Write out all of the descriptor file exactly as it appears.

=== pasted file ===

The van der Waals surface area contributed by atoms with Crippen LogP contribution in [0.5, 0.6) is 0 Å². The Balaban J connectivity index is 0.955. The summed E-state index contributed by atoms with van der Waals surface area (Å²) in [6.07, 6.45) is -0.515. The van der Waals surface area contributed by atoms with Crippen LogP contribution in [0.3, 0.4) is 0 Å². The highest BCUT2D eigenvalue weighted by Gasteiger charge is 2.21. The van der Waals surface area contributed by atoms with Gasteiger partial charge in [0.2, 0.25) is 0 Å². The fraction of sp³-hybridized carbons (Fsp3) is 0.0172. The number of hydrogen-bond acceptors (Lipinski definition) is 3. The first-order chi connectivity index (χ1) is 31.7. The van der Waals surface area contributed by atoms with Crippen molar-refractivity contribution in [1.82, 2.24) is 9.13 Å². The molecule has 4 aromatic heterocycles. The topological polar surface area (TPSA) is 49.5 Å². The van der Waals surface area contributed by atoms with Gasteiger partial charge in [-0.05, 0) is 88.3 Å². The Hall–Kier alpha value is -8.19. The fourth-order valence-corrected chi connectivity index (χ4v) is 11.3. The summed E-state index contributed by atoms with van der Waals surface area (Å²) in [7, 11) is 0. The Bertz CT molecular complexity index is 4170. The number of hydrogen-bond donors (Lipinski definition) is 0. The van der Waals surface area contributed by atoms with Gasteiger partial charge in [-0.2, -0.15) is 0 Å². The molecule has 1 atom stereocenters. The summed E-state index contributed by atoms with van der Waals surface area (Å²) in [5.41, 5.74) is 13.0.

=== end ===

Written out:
The van der Waals surface area contributed by atoms with Crippen LogP contribution in [0.5, 0.6) is 0 Å². The Balaban J connectivity index is 0.955. The summed E-state index contributed by atoms with van der Waals surface area (Å²) in [6.07, 6.45) is -0.515. The van der Waals surface area contributed by atoms with Crippen LogP contribution in [0.3, 0.4) is 0 Å². The highest BCUT2D eigenvalue weighted by Gasteiger charge is 2.21. The van der Waals surface area contributed by atoms with Gasteiger partial charge in [0.2, 0.25) is 0 Å². The fraction of sp³-hybridized carbons (Fsp3) is 0.0172. The number of hydrogen-bond acceptors (Lipinski definition) is 3. The first-order chi connectivity index (χ1) is 31.7. The van der Waals surface area contributed by atoms with Crippen molar-refractivity contribution in [1.82, 2.24) is 9.13 Å². The molecule has 4 aromatic heterocycles. The topological polar surface area (TPSA) is 49.5 Å². The van der Waals surface area contributed by atoms with Gasteiger partial charge in [-0.05, 0) is 88.3 Å². The Hall–Kier alpha value is -8.19. The fourth-order valence-corrected chi connectivity index (χ4v) is 11.3. The summed E-state index contributed by atoms with van der Waals surface area (Å²) in [7, 11) is 0. The Bertz CT molecular complexity index is 4170. The number of hydrogen-bond donors (Lipinski definition) is 0. The van der Waals surface area contributed by atoms with Gasteiger partial charge in [-0.2, -0.15) is 0 Å². The molecule has 1 atom stereocenters. The summed E-state index contributed by atoms with van der Waals surface area (Å²) in [5.41, 5.74) is 13.0.